Chris Del Conte, the always-upbeat University of Texas athletics director, is confident there will be Longhorn football this fall.
"I'm fully optimistic," Del Conte said Tuesday in an interview with Austonia. "There will be football at DKR [Memorial Stadium] this fall."
But as of mid-May, the UT AD has no firm answers on what sort of impact the ongoing coronavirus pandemic will have in September. UT's season opener against South Florida, Sept. 5, still is on the calendar.
All Del Conte can do is plan for every scenario, whether that means robust business-as-usual for an athletic program that generated nearly $224 million in revenue last fiscal year; playing a modified schedule with or without fans in the stands; or a doomsday fall without football, the sport that pays most of the bills.
Del Conte said he has four committees working on issues relating to the athletes, staff, the games and game management when or if they're played. If football happens, chances are other fall sports—mainly women's volleyball and soccer—also will receive the go-ahead.
On March 12, the NCAA canceled all college sports competitions for the spring. Individual leagues, like the Big 12 and Southeastern conferences, then told schools that football teams couldn't conduct the traditional 15-session spring workouts that usually end with a giant scrimmage. The leagues also dictated how much interaction coaches could have with athletes, most of whom moved home after campuses closed. The restrictions will be reassessed by May 31.
As parts of the country are starting to reopen, so, too, is the sports world, with professional baseball, golf and basketball moving toward limited reopening.
So what about college football, which is celebrated across the state? There already are some parameters being set.
NCAA president Mark Emmert said last week he doesn't think football will be played at schools if campuses aren't open this fall.
"All of the commissioners and every president that I've talked to is in clear agreement," Emmert said in an interview posted on the NCAA's Twitter account. "If you don't have students on campus, you don't have student-athletes on campus. That doesn't mean it has to be up and running in the full normal model, but you've got to treat the health and well-being of the athletes at least as much as the regular students. So if a school doesn't reopen, then they're not going to be playing sports. It's really that simple."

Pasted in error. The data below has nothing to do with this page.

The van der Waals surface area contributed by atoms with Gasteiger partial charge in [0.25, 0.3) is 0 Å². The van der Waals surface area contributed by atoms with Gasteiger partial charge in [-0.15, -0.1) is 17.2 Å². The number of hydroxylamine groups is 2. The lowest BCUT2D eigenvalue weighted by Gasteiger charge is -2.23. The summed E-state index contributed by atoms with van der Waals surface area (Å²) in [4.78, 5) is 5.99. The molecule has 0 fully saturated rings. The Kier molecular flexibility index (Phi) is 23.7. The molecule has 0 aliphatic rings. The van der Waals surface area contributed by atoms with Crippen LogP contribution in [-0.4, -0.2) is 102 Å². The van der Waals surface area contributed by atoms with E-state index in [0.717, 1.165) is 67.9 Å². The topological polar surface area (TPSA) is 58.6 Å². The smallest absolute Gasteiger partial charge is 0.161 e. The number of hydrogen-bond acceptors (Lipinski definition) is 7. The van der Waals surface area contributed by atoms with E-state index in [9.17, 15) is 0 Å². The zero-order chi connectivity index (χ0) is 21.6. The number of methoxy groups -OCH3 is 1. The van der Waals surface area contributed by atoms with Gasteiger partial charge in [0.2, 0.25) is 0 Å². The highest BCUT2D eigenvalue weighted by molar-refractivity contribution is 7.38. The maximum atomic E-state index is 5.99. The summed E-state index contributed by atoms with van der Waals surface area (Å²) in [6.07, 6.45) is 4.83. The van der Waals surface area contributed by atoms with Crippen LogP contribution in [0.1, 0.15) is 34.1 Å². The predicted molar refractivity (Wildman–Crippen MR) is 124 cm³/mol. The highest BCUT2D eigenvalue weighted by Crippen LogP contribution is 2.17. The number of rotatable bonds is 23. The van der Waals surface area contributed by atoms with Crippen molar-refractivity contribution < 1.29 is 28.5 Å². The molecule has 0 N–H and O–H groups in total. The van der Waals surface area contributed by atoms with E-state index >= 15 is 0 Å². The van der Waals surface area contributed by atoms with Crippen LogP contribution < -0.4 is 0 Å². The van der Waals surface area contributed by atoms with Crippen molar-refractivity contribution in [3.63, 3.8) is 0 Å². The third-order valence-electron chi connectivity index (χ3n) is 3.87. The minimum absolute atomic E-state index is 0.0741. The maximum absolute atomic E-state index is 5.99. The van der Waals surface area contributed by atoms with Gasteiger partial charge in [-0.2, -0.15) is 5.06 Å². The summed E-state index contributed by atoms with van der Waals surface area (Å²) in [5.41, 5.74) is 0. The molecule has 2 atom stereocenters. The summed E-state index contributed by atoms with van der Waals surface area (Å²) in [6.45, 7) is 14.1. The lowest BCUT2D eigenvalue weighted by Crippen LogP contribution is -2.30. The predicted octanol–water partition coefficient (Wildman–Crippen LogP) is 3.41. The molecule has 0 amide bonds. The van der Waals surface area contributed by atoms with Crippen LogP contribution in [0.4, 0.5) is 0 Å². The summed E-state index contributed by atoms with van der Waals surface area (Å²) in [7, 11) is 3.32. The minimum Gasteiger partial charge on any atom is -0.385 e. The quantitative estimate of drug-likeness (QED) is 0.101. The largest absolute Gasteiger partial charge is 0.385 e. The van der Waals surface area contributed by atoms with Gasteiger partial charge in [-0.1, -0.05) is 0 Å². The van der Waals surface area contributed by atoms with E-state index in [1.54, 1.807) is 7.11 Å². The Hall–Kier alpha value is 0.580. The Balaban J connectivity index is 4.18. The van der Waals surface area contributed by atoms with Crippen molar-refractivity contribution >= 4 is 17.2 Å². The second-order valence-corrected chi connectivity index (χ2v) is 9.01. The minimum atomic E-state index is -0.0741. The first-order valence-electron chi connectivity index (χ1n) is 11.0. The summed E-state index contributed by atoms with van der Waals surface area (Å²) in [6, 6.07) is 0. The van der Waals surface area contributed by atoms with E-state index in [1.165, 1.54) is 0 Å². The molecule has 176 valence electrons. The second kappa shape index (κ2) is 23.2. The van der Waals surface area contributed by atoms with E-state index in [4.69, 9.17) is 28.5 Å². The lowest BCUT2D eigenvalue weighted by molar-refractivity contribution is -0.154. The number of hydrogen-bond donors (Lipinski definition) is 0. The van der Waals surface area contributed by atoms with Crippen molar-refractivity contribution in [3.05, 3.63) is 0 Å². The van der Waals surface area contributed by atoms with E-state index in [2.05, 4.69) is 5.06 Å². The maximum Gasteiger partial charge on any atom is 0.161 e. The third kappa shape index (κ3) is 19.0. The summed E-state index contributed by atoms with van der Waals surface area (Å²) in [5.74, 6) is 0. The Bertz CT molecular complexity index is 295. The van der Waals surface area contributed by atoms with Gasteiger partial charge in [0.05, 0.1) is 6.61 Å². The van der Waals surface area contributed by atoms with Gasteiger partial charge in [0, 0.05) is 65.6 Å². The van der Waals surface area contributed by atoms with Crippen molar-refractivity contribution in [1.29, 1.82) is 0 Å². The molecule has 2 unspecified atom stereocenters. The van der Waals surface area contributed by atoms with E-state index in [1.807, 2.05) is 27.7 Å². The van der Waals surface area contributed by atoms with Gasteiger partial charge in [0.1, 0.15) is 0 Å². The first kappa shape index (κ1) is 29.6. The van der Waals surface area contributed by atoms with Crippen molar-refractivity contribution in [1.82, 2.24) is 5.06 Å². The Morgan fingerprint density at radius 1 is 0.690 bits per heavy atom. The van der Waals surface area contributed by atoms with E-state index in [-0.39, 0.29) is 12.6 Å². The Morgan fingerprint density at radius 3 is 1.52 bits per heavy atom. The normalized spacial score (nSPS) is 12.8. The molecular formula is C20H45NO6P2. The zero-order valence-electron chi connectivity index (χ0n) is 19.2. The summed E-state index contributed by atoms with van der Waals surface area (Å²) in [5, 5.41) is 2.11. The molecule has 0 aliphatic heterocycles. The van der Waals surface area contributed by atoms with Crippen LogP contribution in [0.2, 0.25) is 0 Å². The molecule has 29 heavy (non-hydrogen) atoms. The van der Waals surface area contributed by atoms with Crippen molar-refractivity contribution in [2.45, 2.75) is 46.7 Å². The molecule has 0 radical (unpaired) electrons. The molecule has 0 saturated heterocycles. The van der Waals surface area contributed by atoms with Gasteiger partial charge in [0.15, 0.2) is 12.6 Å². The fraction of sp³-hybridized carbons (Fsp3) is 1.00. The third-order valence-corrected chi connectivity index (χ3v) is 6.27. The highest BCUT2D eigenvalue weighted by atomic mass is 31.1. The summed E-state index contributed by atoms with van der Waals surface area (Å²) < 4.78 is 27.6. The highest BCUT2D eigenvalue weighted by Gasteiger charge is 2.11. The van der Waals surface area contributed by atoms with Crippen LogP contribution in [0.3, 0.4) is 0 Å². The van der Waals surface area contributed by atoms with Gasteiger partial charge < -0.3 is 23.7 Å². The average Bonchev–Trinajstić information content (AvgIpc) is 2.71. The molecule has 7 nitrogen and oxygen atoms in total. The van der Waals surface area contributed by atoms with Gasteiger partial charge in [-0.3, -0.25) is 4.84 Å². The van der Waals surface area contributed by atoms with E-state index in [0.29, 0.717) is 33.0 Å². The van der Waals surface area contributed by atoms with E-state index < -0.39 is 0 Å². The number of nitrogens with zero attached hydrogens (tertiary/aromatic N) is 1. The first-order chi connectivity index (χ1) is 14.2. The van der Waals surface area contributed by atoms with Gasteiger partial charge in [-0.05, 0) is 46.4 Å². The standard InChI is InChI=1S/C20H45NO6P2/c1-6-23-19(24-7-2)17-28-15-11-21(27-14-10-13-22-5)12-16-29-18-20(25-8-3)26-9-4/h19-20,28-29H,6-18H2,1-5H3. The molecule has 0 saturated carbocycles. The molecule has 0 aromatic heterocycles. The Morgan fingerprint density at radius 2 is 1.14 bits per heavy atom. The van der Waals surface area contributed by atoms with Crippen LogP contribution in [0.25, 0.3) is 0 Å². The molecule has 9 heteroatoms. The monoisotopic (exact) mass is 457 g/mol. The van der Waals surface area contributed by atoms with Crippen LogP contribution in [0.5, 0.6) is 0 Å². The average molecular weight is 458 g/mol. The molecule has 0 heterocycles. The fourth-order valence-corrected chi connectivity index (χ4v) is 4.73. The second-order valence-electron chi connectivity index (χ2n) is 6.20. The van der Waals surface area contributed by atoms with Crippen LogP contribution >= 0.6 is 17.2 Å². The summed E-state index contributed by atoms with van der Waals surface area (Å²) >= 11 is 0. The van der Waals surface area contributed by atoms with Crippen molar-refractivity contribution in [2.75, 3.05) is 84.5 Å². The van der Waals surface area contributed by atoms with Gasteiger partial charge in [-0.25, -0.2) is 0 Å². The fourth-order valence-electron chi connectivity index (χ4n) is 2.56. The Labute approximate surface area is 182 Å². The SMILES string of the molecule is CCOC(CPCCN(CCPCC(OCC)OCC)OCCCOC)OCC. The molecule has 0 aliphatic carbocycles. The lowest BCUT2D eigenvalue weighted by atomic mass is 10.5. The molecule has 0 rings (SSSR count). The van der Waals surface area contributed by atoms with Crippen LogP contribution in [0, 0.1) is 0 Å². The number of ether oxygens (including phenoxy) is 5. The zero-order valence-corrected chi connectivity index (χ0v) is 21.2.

Del Conte said UT will be open this fall.
Texas A&M chancellor John Sharp told the Texas Tribune last week that Aggie students will be able to return to campus for fall classes—and football. Baylor and Texas Tech also are planning on reopening.
Coaches have indicated that in order to play football in the fall, the teams would need about six weeks of practice time. There would be about two weeks of orientation, or what the team missed in spring practices. The remaining time would be considered preseason training camp.
That means if the season is to start on time, players would have to be allowed back by mid-July.
Meanwhile, athletic directors are working on social-distancing plans for the games.
Texas A&M athletic director Ross Bjork, in a teleconference last week, said he's working on the following questions:
"How do we make people feel comfortable? What does social distancing look like, you know, come the fall? What are all the best practices and protocols that are out there? All those things are on the table, and we're constantly going through them, and again, these things are all fluid. The good thing is we do have time to make those decisions."
Del Conte said any plans are fluid, depending on how well the virus is controlled. But in mid-May, there is the luxury of time.
"We're not making any rash decisions at the University of Texas," Del Conte said. "We have an optimistic view, we'll be here in the fall."
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